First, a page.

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Bush Urged to Push Through Intelligence Reform


The chairman of the commission that investigated the September 11, 2001 attacks on the United States says President Bush must pressure Congress to pass intelligence reform legislation. Thomas Kean stresses these reforms are essential to the United States' national security.

The legislation is stalled on Capitol Hill because of the objections of a few influential members of the House of Representatives.

Thomas Kean was once a member of the House, and knows only too well that the legislative process is often complicated and lengthy. But he says time is crucial, and the nation cannot wait.

"This bill will pass. The question is whether it will pass now, or after a second attack," he said.

Speaking on the NBC television program, Meet the Press, the Republican chairman of the September 11 commission called on President Bush to personally push for passage of the bill. He said he is convinced that the president's vow of support for the measure is genuine.

"He is sincere," said Mr. Kean. "He is sincere on almost every subject. You can disagree with the president, and you can say he is wrong on something. But when he says he is for something, he has been for it, he has fought for it and he has gotten it passed."

The top Democrat on the commission puts the odds of passage at 60-40. Co-chairman Lee Hamilton told Meet the Press, lawmakers must understand that delay is dangerous.

"Al-Qaida will not stop. They are going to continue to be active. Let's get this bill through," urged Mr. Hamilton. "It makes a huge number of very beneficial changes in counter-terrorism policy. Let's refine it in the future, as you do with any major piece of legislation."

A compromise version of the bill recently passed the Senate by an overwhelming margin. But House Speaker Dennis Hastert refused to bring the measure up for a final vote because of objections from the powerful Republican chairmen of the Judiciary and Armed Services Committees.

Judiciary Chairman James Sensenbrenner wants stronger provisions on illegal immigration. Armed Services Chairman Duncan Hunter has concerns about the bill's provision for a new national intelligence director with broad powers to oversee numerous intelligence-related agencies, including those that run satellites used by the military. During an appearance on the Fox News Sunday program, Congressman Hunter said it is a matter of life and death for American troops.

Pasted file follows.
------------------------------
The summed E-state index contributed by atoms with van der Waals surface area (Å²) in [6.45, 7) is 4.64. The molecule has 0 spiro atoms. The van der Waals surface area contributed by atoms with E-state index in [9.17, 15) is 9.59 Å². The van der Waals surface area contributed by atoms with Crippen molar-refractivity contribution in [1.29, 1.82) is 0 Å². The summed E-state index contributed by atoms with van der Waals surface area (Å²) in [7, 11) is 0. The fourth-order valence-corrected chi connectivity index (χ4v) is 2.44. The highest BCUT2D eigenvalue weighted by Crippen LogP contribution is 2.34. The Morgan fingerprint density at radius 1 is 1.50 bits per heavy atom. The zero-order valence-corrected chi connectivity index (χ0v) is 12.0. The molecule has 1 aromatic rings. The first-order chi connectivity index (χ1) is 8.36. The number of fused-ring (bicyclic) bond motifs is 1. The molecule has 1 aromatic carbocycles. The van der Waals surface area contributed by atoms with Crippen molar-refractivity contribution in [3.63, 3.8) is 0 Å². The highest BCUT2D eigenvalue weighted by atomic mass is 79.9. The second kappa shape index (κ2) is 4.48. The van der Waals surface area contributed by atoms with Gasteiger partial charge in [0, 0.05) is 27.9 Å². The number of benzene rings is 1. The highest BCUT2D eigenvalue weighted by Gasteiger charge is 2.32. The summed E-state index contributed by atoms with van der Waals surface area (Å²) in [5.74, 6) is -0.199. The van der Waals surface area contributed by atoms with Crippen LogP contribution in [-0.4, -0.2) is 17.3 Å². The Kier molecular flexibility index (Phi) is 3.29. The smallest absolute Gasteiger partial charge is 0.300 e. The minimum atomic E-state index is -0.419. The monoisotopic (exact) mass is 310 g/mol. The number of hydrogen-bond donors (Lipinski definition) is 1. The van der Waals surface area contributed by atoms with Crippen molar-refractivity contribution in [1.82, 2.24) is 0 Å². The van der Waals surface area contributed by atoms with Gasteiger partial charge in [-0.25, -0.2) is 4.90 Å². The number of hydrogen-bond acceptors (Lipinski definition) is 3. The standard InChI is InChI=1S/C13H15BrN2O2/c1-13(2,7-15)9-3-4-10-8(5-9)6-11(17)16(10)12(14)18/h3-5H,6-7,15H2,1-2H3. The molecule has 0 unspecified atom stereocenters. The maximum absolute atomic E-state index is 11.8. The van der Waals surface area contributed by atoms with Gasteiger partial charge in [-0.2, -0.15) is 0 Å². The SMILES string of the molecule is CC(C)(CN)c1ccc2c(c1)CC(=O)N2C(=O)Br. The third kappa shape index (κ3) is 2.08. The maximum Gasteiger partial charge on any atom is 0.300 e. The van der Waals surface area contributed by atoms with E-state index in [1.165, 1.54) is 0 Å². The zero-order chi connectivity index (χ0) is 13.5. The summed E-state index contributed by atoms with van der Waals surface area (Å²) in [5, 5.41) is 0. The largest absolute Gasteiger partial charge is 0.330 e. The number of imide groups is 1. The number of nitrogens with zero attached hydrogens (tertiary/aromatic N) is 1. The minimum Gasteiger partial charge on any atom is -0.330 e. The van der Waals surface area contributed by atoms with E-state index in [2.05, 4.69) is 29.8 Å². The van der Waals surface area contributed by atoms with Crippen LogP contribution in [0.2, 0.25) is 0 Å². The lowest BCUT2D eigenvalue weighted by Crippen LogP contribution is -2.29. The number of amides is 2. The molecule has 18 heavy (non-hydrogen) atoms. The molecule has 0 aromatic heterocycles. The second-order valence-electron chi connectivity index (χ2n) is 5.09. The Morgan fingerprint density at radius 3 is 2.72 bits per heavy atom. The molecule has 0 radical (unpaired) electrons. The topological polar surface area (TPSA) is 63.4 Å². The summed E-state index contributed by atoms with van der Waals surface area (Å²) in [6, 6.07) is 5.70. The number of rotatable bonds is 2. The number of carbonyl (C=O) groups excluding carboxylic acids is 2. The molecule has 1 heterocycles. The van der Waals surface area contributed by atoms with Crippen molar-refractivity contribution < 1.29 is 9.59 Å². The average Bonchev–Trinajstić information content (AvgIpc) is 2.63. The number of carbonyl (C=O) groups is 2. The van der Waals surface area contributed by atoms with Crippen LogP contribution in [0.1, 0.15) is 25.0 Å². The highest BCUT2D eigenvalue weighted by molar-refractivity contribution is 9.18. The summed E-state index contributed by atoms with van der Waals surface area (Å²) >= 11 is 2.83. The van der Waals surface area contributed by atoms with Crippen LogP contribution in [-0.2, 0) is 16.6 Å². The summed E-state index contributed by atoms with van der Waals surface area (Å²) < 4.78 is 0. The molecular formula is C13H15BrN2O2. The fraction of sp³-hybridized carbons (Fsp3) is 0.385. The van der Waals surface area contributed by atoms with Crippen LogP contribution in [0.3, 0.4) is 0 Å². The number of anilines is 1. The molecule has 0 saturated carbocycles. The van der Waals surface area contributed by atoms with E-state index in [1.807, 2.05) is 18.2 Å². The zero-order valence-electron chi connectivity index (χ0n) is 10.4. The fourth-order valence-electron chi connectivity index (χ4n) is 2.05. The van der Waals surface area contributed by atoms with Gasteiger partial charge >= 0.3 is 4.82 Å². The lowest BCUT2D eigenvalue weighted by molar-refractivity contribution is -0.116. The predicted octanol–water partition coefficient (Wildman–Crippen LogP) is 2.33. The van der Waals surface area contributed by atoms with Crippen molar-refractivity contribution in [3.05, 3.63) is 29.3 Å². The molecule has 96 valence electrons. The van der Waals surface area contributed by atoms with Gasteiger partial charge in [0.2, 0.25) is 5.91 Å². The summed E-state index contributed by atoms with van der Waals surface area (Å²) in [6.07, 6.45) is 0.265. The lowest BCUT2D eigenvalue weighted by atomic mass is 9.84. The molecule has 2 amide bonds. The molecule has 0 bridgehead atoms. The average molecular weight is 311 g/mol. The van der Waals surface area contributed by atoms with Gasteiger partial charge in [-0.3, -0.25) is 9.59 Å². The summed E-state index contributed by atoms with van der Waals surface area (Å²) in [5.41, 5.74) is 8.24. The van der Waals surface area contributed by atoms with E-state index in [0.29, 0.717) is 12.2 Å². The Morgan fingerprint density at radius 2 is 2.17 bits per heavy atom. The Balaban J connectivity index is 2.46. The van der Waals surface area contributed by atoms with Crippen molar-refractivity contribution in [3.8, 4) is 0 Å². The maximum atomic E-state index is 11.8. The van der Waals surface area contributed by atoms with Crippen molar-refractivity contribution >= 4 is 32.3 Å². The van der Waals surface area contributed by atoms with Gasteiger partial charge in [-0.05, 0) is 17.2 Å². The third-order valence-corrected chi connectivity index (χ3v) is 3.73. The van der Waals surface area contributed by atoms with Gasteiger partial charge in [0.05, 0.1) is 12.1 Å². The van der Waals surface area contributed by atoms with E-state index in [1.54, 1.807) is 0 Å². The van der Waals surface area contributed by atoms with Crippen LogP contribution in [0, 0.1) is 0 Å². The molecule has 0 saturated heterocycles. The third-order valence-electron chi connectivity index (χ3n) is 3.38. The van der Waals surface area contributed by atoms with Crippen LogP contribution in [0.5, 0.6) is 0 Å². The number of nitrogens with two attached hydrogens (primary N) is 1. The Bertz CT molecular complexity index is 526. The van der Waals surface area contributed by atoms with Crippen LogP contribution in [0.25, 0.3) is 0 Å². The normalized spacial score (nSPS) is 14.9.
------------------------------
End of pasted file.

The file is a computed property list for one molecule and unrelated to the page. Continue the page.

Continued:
"When you need a satellite going over your position, you have to be able to command that satellite," he explained. "And the Senate is not willing to maintain what we call the chain-of-command-control between the war fighters and the combat support agencies that run those satellites."

But negotiators who worked on the bill maintain these concerns are addressed in the legislation. Senator Joseph Lieberman, a senior Democrat on the Senate Intelligence Committee, was interviewed on ABC's, This Week.

"These two gentlemen are entitled to their opinions," said Senator Lieberman. "But they are not entitled to stop this critically important national security measure, which President Bush and a majority of members of both houses want."

Congress will return to Washington soon in a post-election session to consider legislation to fund the federal government. If lawmakers fail to break the stalemate on the intelligence bill, the newly elected Congress that takes office in January will begin the process of crafting reform legislation all over again.

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